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It's okay not to be okay - an update from Claire

Around a year ago we posted Claire's story - Healings is not Linear. Now, 365 days later she is bringing us update. Thanks to Claire for sharing so honestly.

 

It's been a year since I started this blog to show what life was like in recovery as a musician with disabilities and mental health diagnoses.


So, how do I start this post? I guess to talk about the dips and dives of this year. There have been so many highs, and progress! I have started a community choir as part of my voluntary work. Because this ward is a rehab for ED/PD we get voluntary roles which we can pick when and if we're ready. My choir community has been such a protective factor for me. I've made good friends and love each and every one of my choir members. So proud of them too. We're a group of people who are veterans, have mental health issues, extra needs and disabilities, from many walks of life. I'm allowed to leave without staff to go to my voluntary job and it's become a tower of strength. Therapy is going well, though it's challenging.


This being said, December once again has given me a dip so I'm building back up again slowly. The point of this post was to update but also touch upon the difficult month and festive period with mental health challenges. Christmas is hard for everyone for different reasons and for me and my peers this is no exception. Most of us won't be around our family through the festive period. Food and social events are a huge part of Christmas and have so so many pressures that come with them. I struggle with the food aspect of Christmas. I think for anyone with any mental health challenge, this time of year can be so hard. There's a pressure to be 'happy' and 'joyful'. With this comes the expectation of telling everyone you're fine and ok so you don't dampen the Christmas spirit. I think if everyone was honest and said 'actually I'm finding this festive period really difficult and I can't manage the X,Y, or Z', things may be slightly easier for people. And having the knowledge that other people aren't ok, wouldn't feel so isolating.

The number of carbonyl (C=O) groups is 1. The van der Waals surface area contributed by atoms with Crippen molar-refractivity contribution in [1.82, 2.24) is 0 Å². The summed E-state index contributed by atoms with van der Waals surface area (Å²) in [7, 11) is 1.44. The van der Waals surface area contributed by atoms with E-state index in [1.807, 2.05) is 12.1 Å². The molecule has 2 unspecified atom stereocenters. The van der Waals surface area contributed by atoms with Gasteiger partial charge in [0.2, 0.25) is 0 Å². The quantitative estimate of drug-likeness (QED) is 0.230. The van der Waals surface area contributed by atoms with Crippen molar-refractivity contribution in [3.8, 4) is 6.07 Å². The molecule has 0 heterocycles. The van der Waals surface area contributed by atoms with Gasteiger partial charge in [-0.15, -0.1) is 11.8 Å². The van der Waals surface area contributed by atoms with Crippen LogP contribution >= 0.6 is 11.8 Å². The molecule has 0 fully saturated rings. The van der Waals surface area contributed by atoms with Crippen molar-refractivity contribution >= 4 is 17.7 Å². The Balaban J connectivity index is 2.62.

The BPD side of me doesn't like being out of routine so the nightmare of shops changing opening times, schedules changing, having days where the structure isn't that of a normal day on the ward and other changes find it really challenging. The few days in between Christmas and New Year to me feels like the grey slush of snow. If you feel like this too, then that totally is ok and makes sense as the festivities are like recovery, dips and dives. 


So if you're struggling this Christmas, you're not alone. If 'Happy New Year' feels too much, that's ok too. If you can't face buying presents and sending cards, that's totally understandable. If you want to hide away in your Pjs with the door shut and your small comforts, then do it. 


Whatever Christmas is for you, just breathe and take it hour by hour. Whatever you're doing or going through this Christmas I send you all my love. 


Hoping 2024 will bring some updates as a musical artist and my career with disabilities and extra needs. 


Love always,


Claire x

 


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What you say is so very true, Claire. One vicar I spoke to (I am an organist) says that for Christmas 2024 he is organising a Blue Christmas. It is specifically for people who find it all too much, or have sad memories around Christmas. It sounds like such a caring idea, as so many people find the whole thing so difficult. I hope you are recovering, and all the best going forward.

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